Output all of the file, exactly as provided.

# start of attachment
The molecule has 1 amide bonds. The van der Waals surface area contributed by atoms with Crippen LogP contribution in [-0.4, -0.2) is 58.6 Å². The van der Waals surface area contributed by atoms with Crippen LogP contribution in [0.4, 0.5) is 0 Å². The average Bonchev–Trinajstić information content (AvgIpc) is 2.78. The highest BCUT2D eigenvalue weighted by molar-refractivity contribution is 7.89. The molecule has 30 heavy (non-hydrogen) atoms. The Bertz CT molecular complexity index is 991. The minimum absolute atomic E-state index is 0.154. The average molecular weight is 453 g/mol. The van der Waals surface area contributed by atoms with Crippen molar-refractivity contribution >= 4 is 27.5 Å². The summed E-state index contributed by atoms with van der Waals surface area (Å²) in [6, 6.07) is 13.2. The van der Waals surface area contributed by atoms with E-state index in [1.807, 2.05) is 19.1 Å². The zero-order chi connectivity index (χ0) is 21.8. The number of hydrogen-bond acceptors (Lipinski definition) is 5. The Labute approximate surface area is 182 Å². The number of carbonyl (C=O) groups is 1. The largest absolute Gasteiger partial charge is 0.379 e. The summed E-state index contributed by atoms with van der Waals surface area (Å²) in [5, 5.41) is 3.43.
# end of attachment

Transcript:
The molecule has 1 amide bonds. The van der Waals surface area contributed by atoms with Crippen LogP contribution in [-0.4, -0.2) is 58.6 Å². The van der Waals surface area contributed by atoms with Crippen LogP contribution in [0.4, 0.5) is 0 Å². The average Bonchev–Trinajstić information content (AvgIpc) is 2.78. The highest BCUT2D eigenvalue weighted by molar-refractivity contribution is 7.89. The molecule has 30 heavy (non-hydrogen) atoms. The Bertz CT molecular complexity index is 991. The minimum absolute atomic E-state index is 0.154. The average molecular weight is 453 g/mol. The van der Waals surface area contributed by atoms with Crippen molar-refractivity contribution >= 4 is 27.5 Å². The summed E-state index contributed by atoms with van der Waals surface area (Å²) in [6, 6.07) is 13.2. The van der Waals surface area contributed by atoms with E-state index in [1.807, 2.05) is 19.1 Å². The zero-order chi connectivity index (χ0) is 21.8. The number of hydrogen-bond acceptors (Lipinski definition) is 5. The Labute approximate surface area is 182 Å². The number of carbonyl (C=O) groups is 1. The largest absolute Gasteiger partial charge is 0.379 e. The summed E-state index contributed by atoms with van der Waals surface area (Å²) in [5, 5.41) is 3.43.